2. I love reading your blog but you know the Wall Street types will have a much easier time relocating and making a new life than the poor of the world.

  3. Piketty and thinkers like him, see the world and civilization as a “straight long line” in which everyone is lined up and if anyone is out of line, it is easy to put them back in line. [1] They think their ideas is so great and government can apply them if only they get the courage to do so. They think the entire civilization of Earth is striving for a just solution and they will jump on it if only someone leads them.

    The reality is, the moment a human being is born, a new dimension is added to reality and the “straight long line” is so hairy you don’t even know it exist. Even within the most organized, draconian cult, no two minds can agree. Coming up with a system and selling it to a group –leave alone a country and culture which Piketty and thinkers like him are lecturing to– is dead on arrival. Heck, I cannot even replace a burned out light-bulb in my own house without first debating it with my wife or even myself !!

    [1] This reminds me of the Borg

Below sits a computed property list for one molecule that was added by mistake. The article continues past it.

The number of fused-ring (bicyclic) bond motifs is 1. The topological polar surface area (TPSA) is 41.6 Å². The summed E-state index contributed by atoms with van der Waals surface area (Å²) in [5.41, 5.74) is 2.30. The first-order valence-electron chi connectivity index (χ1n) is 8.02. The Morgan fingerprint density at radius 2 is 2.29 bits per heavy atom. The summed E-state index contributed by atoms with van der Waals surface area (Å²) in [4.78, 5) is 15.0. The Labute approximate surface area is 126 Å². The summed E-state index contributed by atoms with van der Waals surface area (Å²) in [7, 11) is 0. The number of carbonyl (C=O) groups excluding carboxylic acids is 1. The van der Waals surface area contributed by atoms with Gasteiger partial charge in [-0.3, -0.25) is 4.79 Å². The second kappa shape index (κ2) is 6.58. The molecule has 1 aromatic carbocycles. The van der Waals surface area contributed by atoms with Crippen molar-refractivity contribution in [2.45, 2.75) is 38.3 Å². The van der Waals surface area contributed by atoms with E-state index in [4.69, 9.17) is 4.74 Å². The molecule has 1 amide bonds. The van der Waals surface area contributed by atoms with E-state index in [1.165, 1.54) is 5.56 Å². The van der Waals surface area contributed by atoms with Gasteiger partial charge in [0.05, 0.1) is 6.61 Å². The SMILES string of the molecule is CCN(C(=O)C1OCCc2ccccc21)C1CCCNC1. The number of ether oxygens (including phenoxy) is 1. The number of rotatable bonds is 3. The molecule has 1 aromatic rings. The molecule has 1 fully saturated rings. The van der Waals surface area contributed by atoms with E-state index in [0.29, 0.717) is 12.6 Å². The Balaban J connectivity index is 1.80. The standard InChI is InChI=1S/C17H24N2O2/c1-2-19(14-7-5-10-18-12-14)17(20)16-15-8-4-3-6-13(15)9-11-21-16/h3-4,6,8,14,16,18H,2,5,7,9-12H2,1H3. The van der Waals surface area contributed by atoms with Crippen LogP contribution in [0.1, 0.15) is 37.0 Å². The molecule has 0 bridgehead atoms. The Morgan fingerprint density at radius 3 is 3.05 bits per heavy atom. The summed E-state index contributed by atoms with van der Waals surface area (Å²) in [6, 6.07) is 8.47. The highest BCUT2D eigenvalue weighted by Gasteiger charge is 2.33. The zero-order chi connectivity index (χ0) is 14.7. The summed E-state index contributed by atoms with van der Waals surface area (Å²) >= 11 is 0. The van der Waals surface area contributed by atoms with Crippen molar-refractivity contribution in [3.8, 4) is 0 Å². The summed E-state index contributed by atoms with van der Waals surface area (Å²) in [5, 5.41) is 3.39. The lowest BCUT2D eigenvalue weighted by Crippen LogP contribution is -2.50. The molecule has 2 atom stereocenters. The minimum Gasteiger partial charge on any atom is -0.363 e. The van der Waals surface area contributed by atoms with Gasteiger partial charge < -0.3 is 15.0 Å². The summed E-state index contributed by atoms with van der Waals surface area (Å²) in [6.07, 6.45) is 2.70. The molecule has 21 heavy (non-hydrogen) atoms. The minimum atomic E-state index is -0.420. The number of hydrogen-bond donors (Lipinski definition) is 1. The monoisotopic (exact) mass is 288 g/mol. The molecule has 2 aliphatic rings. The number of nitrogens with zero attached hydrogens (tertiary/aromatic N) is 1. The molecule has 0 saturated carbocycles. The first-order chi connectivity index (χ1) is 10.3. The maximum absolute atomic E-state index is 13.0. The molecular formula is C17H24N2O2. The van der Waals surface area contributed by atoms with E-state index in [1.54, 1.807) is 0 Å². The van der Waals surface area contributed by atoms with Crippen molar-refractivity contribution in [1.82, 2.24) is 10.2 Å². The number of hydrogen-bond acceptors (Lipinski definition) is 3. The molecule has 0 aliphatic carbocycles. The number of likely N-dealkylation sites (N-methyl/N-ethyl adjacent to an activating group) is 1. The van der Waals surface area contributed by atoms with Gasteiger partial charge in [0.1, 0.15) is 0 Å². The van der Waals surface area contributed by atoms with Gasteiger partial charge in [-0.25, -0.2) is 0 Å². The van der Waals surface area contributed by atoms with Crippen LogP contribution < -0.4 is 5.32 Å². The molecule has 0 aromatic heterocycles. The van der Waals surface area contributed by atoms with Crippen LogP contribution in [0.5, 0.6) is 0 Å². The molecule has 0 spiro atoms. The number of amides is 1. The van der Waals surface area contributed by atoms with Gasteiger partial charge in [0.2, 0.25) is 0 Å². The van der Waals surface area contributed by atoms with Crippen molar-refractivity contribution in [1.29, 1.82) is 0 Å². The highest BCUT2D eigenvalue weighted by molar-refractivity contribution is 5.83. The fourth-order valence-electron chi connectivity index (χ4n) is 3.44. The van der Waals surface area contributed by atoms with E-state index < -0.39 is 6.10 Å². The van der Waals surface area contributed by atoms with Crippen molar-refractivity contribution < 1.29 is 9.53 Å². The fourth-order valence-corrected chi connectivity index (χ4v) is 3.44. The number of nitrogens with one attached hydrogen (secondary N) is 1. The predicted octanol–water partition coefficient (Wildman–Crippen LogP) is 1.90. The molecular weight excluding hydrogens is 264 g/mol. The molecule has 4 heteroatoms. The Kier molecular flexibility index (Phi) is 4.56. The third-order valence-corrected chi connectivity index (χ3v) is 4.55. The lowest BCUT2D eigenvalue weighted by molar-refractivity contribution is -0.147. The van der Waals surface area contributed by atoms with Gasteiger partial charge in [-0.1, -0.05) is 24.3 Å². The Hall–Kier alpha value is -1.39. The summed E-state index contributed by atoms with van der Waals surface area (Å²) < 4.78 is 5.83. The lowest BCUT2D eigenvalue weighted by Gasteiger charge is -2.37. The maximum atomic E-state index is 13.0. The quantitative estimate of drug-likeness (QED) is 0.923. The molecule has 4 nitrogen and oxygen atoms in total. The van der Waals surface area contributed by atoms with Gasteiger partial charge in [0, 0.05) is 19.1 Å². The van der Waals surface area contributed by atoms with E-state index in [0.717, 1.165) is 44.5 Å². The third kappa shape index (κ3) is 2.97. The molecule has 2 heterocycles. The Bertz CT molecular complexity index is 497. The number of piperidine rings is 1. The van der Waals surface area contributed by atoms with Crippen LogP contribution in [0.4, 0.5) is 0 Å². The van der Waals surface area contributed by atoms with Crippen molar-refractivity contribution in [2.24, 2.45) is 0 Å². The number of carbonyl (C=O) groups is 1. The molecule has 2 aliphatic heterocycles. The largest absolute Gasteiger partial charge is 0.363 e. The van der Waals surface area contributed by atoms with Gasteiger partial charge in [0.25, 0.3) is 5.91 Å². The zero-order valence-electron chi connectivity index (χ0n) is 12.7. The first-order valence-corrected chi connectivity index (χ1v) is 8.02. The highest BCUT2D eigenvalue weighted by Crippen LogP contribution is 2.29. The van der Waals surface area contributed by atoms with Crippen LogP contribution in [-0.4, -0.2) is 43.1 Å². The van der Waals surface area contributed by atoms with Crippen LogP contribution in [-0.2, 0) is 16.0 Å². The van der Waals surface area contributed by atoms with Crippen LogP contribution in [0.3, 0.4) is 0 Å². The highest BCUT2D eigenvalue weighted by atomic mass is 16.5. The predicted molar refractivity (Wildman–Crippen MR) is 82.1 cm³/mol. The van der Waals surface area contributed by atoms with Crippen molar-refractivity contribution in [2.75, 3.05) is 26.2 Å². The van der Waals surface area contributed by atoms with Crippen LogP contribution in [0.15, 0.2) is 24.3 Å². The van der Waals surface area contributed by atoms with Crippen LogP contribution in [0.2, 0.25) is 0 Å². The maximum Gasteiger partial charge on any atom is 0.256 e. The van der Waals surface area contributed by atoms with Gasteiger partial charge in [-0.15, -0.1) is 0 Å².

4. Tiago: When someone proposes to spend 5% of world GDP, i.e., about $4 trillion per year, I just think it is nice if they have some idea what it is that they are going to buy.

    David: Your statement that Wall Streeters have more flexibility than poor people to relocate certainly seems true, but it could just as easily support a plan to take 5% of world GDP and give the money directly to poor people, rather than having an additional 5% of GDP spent by wise government officials in various countries. If you lived right at sea level in Bangladesh, would you rather have the U.S. government spend $3 million on a big windmill or give you $50,000 so that you could build a new house in the hills?

  5. Physics professor Tom Murphy argues[1] that since the dollar value of fossil fuels is bound to increase as they get more scarce, and all currently-known alternative energy sources have heavily frontloaded costs, it will be more, not less expensive to ‘switch’ in the future.

    The article is worth checking out–he sketches the scenario of an administration trying to invest in alternative energy sources, at a time when scarcity causes these investments to have a direct negative effect on economic growth.